Am I right in the assumption that most european bonds have a negative coupon at the moment (at least which shorter duration)? How does it work there?
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Re: Inflation, TIPS and asset allocation

Post by vineviz »

DollarvsGold wrote: Sun Aug 09, 2020 12:56 pm
Am I right in the assumption that most european bonds have a negative coupon at the moment (at least which shorter duration)? How does it work there?
No, negative coupon bonds are virtually unheard of.
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Re: Inflation, TIPS and asset allocation

Post by DollarvsGold »

vineviz wrote: Sun Aug 09, 2020 1:26 pm
DollarvsGold wrote: Sun Aug 09, 2020 12:56 pm
Am I right in the assumption that most european bonds have a negative coupon at the moment (at least which shorter duration)? How does it work there?
No, negative coupon bonds are virtually unheard of.
Ok, but nominal yield (not real, inflation adjusted) is negative for most european bonds. Could you help me to understand that?
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Re: Inflation, TIPS and asset allocation

Post by jeffyscott »

DollarvsGold wrote: Sun Aug 09, 2020 1:58 pm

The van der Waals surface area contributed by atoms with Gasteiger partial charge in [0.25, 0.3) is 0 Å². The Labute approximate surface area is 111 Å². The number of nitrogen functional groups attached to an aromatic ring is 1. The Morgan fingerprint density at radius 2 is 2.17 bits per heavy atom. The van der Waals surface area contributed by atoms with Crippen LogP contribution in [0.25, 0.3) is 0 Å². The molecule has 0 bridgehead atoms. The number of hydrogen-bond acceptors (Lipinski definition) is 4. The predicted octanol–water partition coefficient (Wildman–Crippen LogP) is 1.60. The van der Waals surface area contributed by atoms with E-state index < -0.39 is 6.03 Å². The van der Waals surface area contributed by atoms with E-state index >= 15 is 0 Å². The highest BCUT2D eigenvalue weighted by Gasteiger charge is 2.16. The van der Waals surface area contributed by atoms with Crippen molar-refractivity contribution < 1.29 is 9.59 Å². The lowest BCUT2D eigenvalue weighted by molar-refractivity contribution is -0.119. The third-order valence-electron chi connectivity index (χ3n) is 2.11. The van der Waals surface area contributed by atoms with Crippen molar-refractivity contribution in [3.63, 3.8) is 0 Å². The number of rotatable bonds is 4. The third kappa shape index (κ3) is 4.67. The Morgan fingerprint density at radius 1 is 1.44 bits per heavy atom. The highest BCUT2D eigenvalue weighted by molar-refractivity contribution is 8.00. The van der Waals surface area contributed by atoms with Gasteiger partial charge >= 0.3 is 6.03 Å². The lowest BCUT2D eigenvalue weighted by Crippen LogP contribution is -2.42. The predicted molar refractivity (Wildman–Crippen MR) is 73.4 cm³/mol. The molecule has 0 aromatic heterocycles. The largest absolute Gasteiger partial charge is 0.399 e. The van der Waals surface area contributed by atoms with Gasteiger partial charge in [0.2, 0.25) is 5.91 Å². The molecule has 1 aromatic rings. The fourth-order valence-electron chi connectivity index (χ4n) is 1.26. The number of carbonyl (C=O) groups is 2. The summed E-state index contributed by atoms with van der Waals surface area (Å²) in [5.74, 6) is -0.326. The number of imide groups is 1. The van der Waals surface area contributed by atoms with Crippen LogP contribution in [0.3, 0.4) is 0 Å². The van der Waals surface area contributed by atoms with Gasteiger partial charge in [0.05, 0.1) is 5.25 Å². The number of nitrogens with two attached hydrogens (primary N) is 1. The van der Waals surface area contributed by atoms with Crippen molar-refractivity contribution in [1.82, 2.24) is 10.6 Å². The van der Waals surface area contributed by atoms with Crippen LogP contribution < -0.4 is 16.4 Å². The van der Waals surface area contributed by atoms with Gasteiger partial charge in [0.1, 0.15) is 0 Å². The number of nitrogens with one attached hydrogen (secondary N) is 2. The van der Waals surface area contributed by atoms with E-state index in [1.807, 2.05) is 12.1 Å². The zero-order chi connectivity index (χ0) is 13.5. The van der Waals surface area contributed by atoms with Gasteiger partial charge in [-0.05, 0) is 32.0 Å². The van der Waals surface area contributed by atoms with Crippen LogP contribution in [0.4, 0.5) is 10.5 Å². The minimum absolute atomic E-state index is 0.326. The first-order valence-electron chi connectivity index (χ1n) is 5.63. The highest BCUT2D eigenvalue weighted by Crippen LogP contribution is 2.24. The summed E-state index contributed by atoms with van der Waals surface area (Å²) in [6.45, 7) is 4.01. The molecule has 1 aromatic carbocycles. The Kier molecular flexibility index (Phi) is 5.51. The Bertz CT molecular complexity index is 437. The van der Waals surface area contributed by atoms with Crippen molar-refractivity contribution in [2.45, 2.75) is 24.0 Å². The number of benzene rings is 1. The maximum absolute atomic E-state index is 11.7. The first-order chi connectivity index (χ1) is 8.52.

vineviz wrote: Sun Aug 09, 2020 1:26 pm
DollarvsGold wrote: Sun Aug 09, 2020 12:56 pm
Am I right in the assumption that most european bonds have a negative coupon at the moment (at least which shorter duration)? How does it work there?
No, negative coupon bonds are virtually unheard of.
Ok, but nominal yield (not real, inflation adjusted) is negative for most european bonds. Could you help me to understand that?
That's actually easier to explain. Let's say they sell (auction) a 10 year bond that will pay $1 every 6 months as a coupon and $1000 at maturity, The result of the auction is a price of $1100. So now the buyer has paid $1100 and will get back $20 in interest and then $1000 at maturity in 10 years. That's $1100 to get back a total of $1020 over the subsequent 10 years, thus a negative yield to maturity.
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Re: Inflation, TIPS and asset allocation

Post by DollarvsGold »

jeffyscott wrote: Sun Aug 09, 2020 2:11 pm
DollarvsGold wrote: Sun Aug 09, 2020 1:58 pm
vineviz wrote: Sun Aug 09, 2020 1:26 pm
DollarvsGold wrote: Sun Aug 09, 2020 12:56 pm
Am I right in the assumption that most european bonds have a negative coupon at the moment (at least which shorter duration)? How does it work there?
No, negative coupon bonds are virtually unheard of.
Ok, but nominal yield (not real, inflation adjusted) is negative for most european bonds. Could you help me to understand that?
That's actually easier to explain. Let's say they sell (auction) a 10 year bond that will pay $1 every 6 months as a coupon and $1000 at maturity, The result of the auction is a price of $1100. So now the buyer has paid $1100 and will get back $20 in interest and then $1000 at maturity in 10 years. That's $1100 to get back a total of $1020 over the subsequent 10 years, thus a negative yield to maturity.